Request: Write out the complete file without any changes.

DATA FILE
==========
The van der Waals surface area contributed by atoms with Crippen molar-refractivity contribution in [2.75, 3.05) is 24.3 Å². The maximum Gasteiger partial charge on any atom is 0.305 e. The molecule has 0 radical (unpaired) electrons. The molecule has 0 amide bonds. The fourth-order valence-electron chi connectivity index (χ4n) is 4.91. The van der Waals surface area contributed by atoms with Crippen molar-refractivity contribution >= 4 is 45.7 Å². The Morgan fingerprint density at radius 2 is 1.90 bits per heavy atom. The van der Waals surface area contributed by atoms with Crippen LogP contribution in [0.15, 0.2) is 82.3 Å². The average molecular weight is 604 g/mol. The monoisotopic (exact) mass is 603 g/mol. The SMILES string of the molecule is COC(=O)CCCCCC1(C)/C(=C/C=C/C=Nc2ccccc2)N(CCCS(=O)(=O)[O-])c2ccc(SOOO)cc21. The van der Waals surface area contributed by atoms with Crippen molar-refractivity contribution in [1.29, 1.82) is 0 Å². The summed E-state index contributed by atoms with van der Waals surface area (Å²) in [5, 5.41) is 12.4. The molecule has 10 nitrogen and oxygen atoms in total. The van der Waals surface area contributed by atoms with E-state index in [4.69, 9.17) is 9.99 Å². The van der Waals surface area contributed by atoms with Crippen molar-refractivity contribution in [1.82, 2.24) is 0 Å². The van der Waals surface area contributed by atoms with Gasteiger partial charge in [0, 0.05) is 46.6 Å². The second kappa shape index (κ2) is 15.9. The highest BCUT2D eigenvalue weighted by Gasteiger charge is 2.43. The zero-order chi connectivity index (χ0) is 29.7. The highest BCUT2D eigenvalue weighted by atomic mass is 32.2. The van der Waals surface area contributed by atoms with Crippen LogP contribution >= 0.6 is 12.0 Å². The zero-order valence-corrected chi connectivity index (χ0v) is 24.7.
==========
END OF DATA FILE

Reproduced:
The van der Waals surface area contributed by atoms with Crippen molar-refractivity contribution in [2.75, 3.05) is 24.3 Å². The maximum Gasteiger partial charge on any atom is 0.305 e. The molecule has 0 radical (unpaired) electrons. The molecule has 0 amide bonds. The fourth-order valence-electron chi connectivity index (χ4n) is 4.91. The van der Waals surface area contributed by atoms with Crippen molar-refractivity contribution >= 4 is 45.7 Å². The Morgan fingerprint density at radius 2 is 1.90 bits per heavy atom. The van der Waals surface area contributed by atoms with Crippen LogP contribution in [0.15, 0.2) is 82.3 Å². The average molecular weight is 604 g/mol. The monoisotopic (exact) mass is 603 g/mol. The SMILES string of the molecule is COC(=O)CCCCCC1(C)/C(=C/C=C/C=Nc2ccccc2)N(CCCS(=O)(=O)[O-])c2ccc(SOOO)cc21. The van der Waals surface area contributed by atoms with Crippen molar-refractivity contribution in [1.29, 1.82) is 0 Å². The summed E-state index contributed by atoms with van der Waals surface area (Å²) in [5, 5.41) is 12.4. The molecule has 10 nitrogen and oxygen atoms in total. The van der Waals surface area contributed by atoms with E-state index in [4.69, 9.17) is 9.99 Å². The van der Waals surface area contributed by atoms with Crippen molar-refractivity contribution in [1.82, 2.24) is 0 Å². The van der Waals surface area contributed by atoms with Gasteiger partial charge in [0, 0.05) is 46.6 Å². The second kappa shape index (κ2) is 15.9. The highest BCUT2D eigenvalue weighted by Gasteiger charge is 2.43. The zero-order chi connectivity index (χ0) is 29.7. The highest BCUT2D eigenvalue weighted by atomic mass is 32.2. The van der Waals surface area contributed by atoms with Crippen LogP contribution >= 0.6 is 12.0 Å². The zero-order valence-corrected chi connectivity index (χ0v) is 24.7.